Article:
TheBrain wrote:Does this suggest I shouldn't use this drug again? Might I have been overmedicated? Or is this saying something about the state of my brain? Of course, I can't help but wonder if my ApoE4 status is partly responsible for what happened.


As a pediatric intensivist I sedate children and adolescents almost every day for procedures, usually with a combination of versed (midazolam), ketamine and propofol. The dose ranges I use are for "deep sedation" which is a type of general anesthesia and my patients are not conscious during their procedures.

I can tell you that emergence from anesthesia is extremely variable. Typically my patients are awake within 30 minutes of the last propofol dose, but sometimes it is shorter or longer. Sometimes they are emotional when they emerge (called "emergence dysphoria"). Usually if they are crying before the sedation they are also upset when they wake up (and I have seen the same for the kids who go to sleep laughing and wake up the same way).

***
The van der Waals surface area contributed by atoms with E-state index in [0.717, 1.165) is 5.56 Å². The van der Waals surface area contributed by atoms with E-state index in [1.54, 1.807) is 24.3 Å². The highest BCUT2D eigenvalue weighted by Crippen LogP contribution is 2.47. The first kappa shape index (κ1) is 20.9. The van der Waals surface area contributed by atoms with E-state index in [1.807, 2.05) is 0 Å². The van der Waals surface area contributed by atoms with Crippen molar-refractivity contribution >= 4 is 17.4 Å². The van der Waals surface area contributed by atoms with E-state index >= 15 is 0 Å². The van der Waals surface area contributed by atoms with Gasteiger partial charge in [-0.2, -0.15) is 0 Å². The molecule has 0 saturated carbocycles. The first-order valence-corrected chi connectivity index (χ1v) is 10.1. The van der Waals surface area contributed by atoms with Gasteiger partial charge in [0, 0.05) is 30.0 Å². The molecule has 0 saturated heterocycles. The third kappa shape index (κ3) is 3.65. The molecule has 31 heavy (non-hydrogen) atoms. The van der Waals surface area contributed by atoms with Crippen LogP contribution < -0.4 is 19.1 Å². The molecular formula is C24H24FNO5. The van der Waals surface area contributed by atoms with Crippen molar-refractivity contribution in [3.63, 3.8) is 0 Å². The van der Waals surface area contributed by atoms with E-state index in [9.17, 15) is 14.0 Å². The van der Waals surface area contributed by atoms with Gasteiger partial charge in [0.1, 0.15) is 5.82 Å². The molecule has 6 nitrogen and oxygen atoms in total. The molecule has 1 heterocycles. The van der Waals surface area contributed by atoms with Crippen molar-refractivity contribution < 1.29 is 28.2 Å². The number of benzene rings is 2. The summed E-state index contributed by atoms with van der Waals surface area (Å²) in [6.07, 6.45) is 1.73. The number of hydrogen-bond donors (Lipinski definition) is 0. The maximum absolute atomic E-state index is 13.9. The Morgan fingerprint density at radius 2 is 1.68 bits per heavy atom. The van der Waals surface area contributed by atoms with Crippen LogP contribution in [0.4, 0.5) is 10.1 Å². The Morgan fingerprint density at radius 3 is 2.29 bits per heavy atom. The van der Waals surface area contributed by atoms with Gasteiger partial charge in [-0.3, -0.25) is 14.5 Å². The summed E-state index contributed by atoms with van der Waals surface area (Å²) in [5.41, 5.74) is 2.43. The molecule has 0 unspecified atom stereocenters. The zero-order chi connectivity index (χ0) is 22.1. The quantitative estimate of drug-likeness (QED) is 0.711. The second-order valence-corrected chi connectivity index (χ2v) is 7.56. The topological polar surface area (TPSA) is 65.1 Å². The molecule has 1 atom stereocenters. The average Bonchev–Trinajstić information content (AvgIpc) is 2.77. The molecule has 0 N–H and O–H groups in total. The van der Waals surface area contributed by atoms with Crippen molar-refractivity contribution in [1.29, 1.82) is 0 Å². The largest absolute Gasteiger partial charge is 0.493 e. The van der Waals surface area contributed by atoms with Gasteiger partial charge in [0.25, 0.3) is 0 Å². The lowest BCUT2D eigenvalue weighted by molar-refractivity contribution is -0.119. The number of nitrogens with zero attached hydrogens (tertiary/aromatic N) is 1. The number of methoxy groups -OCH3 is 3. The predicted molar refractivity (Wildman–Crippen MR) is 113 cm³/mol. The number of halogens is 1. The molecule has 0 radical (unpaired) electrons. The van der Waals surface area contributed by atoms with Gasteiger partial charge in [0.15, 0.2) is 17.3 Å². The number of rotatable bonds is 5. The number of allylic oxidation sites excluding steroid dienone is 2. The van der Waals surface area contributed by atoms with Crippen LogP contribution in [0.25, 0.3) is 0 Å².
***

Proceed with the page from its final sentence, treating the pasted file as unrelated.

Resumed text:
I do not think your experience was likely related to ApoE4 or the state of your brain. I agree with all the previous comments that the effects of the gabapentin, clonazepam, sleep deprivation and worry contributed to your experience. I also think perhaps they tried to wake you up too soon. In the future you could ask for an anxiolytic such as versed as a pre-med. Let them know that you are taking gabapentin and clonazepam (which can be sedating) and that you may be slow to wake up from anesthesia.

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TheBrain
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Re: Bad experience with propofol

Postby TheBrain » Sun Jan 05, 2020 5:14 pm

karelena wrote:
TheBrain wrote:Does this suggest I shouldn't use this drug again? Might I have been overmedicated? Or is this saying something about the state of my brain? Of course, I can't help but wonder if my ApoE4 status is partly responsible for what happened.